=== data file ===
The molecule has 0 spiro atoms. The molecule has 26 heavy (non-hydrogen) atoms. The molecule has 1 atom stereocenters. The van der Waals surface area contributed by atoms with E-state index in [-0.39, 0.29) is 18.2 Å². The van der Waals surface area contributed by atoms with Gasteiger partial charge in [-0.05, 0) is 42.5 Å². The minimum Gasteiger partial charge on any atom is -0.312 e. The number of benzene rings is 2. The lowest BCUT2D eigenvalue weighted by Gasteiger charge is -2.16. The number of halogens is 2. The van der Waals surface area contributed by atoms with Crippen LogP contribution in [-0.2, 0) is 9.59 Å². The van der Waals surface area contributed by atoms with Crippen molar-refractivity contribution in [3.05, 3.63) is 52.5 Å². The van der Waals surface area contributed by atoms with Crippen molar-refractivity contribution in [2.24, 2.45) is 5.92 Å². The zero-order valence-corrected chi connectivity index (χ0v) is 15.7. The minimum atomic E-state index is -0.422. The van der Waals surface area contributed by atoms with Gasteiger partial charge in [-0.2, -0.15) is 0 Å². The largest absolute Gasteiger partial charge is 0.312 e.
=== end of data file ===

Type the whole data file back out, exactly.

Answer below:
The molecule has 0 spiro atoms. The molecule has 26 heavy (non-hydrogen) atoms. The molecule has 1 atom stereocenters. The van der Waals surface area contributed by atoms with E-state index in [-0.39, 0.29) is 18.2 Å². The van der Waals surface area contributed by atoms with Gasteiger partial charge in [-0.05, 0) is 42.5 Å². The minimum Gasteiger partial charge on any atom is -0.312 e. The number of benzene rings is 2. The lowest BCUT2D eigenvalue weighted by Gasteiger charge is -2.16. The number of halogens is 2. The van der Waals surface area contributed by atoms with Crippen LogP contribution in [-0.2, 0) is 9.59 Å². The van der Waals surface area contributed by atoms with Crippen molar-refractivity contribution in [3.05, 3.63) is 52.5 Å². The van der Waals surface area contributed by atoms with Crippen molar-refractivity contribution in [2.24, 2.45) is 5.92 Å². The zero-order valence-corrected chi connectivity index (χ0v) is 15.7. The minimum atomic E-state index is -0.422. The van der Waals surface area contributed by atoms with Gasteiger partial charge in [-0.2, -0.15) is 0 Å². The largest absolute Gasteiger partial charge is 0.312 e.